That’s no fault of the actors portraying them, who are mostly excellent. Instead, the characters’ general thinness is partly a factor of the confused structure into which they’ve been forced. Characters penned with an eye for authentic everydayness are difficult to coax into supporting cosmic themes, and cosmic characters, always partially symbolic, make confusing fodder for the intimate interpersonal dynamics Dohrn belatedly attempts to explore.
He wants his two families, arguing about the relative merits of heaven and earth, to move elastically between the two. Barring an achievement along the lines of Tony Kushner’s astonishing “Angels in America,” which solved the same problem by bringing heaven to earth, that’s an exceptionally demanding order – and “The Profane” falls short of it.
In these flaws of form, character, and purpose, “The Profane” somewhat resembles Steven Levenson’s “If I Forget,” running through April 30 at Roundabout Theatre. That play, set in the comfy abode of a slowly-collapsing Jewish family – has there been a recent epidemic of families falling apart in their well-appointed living rooms? – also aspires to illuminate some of the murkier areas of human experience, and settles for simply observing that those areas exist.
These two plays, which, in their near-simultaneous debuts, have attracted similar levels of general approbation, share more than preferences in plot and bourgeois setting. Both bill themselves as taking on issues of monumental religious and cultural importance; both center on academic-minded male characters who, determinedly expounding on the corrupting negativity of religious practice, cause disaster; both exhibit some smugness over their own daring in addressing that suggested spiritual corruption.
All these elements suggest, on behalf of the playwrights, a desire to achieve something transgressive. That’s a laudable instinct; good theater often involves some disruption of norms, a fact often misinterpreted as a foolproof analogy. If a play is transgressive in the most direct sense of the word, the thinking seems to go – featuring Jews questioning the relevance of the Holocaust, say, or Muslims attacking each other’s holy objects – it must, surely, be noteworthy.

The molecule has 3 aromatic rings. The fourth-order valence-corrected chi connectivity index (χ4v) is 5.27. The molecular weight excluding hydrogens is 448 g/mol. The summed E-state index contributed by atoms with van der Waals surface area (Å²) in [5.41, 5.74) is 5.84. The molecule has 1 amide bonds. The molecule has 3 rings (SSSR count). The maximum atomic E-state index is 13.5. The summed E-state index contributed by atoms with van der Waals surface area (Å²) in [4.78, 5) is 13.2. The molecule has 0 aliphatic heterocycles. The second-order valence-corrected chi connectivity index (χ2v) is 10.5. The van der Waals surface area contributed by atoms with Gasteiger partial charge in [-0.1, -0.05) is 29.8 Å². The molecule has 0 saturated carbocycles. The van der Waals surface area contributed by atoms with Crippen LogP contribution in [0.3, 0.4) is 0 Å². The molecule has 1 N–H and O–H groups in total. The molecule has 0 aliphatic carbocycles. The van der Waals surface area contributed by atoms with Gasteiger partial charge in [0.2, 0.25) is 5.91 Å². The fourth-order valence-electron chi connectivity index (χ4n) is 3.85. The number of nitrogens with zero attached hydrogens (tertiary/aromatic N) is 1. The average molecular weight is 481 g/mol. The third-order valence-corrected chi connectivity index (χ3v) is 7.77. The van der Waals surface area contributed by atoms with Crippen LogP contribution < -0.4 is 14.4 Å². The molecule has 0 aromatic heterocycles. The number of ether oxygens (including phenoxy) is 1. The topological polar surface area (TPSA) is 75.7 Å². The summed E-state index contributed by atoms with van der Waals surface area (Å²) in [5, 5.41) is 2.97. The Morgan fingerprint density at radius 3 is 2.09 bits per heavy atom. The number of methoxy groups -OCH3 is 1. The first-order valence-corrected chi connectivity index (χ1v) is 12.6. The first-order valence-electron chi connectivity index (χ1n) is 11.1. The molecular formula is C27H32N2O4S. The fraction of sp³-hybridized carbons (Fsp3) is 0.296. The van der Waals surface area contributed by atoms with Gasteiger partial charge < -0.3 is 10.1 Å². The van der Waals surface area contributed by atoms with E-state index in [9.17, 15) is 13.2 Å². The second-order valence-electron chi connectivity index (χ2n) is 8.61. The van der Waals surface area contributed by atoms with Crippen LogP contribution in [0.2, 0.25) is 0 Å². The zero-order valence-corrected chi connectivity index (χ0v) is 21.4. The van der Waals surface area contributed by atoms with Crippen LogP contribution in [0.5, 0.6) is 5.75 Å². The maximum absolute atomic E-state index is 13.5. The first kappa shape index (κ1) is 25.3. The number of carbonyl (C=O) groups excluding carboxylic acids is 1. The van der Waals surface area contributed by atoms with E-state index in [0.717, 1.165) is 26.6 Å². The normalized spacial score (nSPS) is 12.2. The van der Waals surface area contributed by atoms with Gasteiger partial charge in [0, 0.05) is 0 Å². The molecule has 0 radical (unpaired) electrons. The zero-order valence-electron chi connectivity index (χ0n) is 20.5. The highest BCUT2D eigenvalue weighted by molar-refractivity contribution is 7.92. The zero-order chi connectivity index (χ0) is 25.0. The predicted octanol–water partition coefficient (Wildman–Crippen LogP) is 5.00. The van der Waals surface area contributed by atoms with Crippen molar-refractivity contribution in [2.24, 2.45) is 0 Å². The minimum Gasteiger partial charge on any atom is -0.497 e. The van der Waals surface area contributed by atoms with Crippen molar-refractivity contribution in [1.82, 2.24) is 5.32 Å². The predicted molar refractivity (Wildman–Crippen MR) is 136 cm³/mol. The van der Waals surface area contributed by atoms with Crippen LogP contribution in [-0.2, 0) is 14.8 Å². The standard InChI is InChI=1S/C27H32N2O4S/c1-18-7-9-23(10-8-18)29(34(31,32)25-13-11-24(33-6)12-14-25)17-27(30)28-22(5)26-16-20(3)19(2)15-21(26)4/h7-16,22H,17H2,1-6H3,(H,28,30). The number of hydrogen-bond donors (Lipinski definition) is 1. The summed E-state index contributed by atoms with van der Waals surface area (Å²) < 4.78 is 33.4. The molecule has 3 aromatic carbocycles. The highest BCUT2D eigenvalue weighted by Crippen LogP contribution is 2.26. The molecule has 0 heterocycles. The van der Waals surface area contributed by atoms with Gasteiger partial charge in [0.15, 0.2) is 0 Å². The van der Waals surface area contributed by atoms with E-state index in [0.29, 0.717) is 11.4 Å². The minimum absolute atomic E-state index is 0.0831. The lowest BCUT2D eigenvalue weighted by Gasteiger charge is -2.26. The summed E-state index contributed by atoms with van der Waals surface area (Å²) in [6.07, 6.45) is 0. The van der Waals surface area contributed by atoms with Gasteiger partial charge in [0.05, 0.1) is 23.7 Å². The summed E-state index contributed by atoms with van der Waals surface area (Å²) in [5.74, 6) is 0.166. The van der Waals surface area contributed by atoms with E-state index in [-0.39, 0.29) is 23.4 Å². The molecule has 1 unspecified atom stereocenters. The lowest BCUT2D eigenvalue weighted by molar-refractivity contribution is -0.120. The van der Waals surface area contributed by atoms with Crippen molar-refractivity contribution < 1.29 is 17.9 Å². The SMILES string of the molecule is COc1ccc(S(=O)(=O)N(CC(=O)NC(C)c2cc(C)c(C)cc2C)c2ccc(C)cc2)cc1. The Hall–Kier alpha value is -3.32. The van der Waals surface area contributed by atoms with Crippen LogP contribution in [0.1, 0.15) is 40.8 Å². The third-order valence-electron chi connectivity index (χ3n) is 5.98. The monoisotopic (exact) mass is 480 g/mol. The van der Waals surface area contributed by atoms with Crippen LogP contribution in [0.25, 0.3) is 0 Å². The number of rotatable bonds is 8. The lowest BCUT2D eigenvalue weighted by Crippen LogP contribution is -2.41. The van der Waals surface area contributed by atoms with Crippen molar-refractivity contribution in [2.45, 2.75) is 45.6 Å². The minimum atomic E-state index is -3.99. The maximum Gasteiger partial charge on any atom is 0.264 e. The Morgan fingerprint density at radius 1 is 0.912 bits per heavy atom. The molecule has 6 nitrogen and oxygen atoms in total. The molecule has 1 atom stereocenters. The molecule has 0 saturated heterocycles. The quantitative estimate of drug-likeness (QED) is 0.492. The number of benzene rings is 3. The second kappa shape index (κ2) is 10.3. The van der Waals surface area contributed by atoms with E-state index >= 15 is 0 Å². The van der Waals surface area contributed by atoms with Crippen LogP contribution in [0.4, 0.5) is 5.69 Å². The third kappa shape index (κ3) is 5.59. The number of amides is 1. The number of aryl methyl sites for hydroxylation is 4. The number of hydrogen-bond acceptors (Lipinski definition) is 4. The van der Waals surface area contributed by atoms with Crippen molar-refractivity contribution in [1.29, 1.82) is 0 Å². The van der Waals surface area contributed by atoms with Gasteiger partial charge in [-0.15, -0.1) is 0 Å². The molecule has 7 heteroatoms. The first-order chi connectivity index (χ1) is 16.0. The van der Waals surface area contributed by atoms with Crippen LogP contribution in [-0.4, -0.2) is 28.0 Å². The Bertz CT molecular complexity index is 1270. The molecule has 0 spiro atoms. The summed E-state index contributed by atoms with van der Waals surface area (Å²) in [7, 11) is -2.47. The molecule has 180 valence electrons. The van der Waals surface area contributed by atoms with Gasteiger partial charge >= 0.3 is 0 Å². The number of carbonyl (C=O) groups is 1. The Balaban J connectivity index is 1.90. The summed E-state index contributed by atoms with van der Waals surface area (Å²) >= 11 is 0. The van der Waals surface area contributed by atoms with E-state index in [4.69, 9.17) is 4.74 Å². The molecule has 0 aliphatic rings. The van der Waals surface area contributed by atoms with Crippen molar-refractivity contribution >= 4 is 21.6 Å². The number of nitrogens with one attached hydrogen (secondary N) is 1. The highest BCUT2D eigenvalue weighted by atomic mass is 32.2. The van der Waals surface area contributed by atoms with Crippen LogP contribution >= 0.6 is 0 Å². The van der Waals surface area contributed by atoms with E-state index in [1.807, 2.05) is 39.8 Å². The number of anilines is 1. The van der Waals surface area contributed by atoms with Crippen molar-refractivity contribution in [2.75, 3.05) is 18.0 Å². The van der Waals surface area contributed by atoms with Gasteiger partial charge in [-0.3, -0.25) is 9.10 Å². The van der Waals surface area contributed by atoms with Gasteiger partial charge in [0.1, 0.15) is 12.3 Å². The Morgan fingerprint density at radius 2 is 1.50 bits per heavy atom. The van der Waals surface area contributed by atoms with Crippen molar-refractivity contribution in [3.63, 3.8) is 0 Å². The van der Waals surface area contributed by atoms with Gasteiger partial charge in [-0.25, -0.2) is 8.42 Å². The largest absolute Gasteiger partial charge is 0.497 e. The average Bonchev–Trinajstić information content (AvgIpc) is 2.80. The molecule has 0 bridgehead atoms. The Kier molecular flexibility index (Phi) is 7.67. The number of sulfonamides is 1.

But shock, absent genuine innovation, isn’t worth much. The boldest works in theater’s history have toppled idols not to beg approval of the gesture, but to reveal something unimagined in those idols’ place. That revelation will be new, to each audience member, only once. Done well, it will resonate and confound for a lifetime.
Aspiring to play on the revelatory tension between expectation and ability that has, in different forms, powered works from “Othello” to “Between Two Ferns,” “The Profane” adopts too limited a construction to be successful. It asks questions with new witticisms, but without new real content. It points out multiple idols ready for the toppling, but gives each, at best, a gentle nudge.
“The Profane” won the 2016 Horton Foote Prize for Promising New American Play, a major theatrical vote of confidence. Congratulations to Dohrn: He is a talented writer, with a sharp ear for dialogue and a deft sense of pacing. But promise can, and should, aspire to something broader, bolder, and less constrained by what’s in vogue. He has the tools to shock us. Next time, I hope he does.
Talya Zax is the Forward’s culture fellow. Follow her on Twitter, @TalyaZax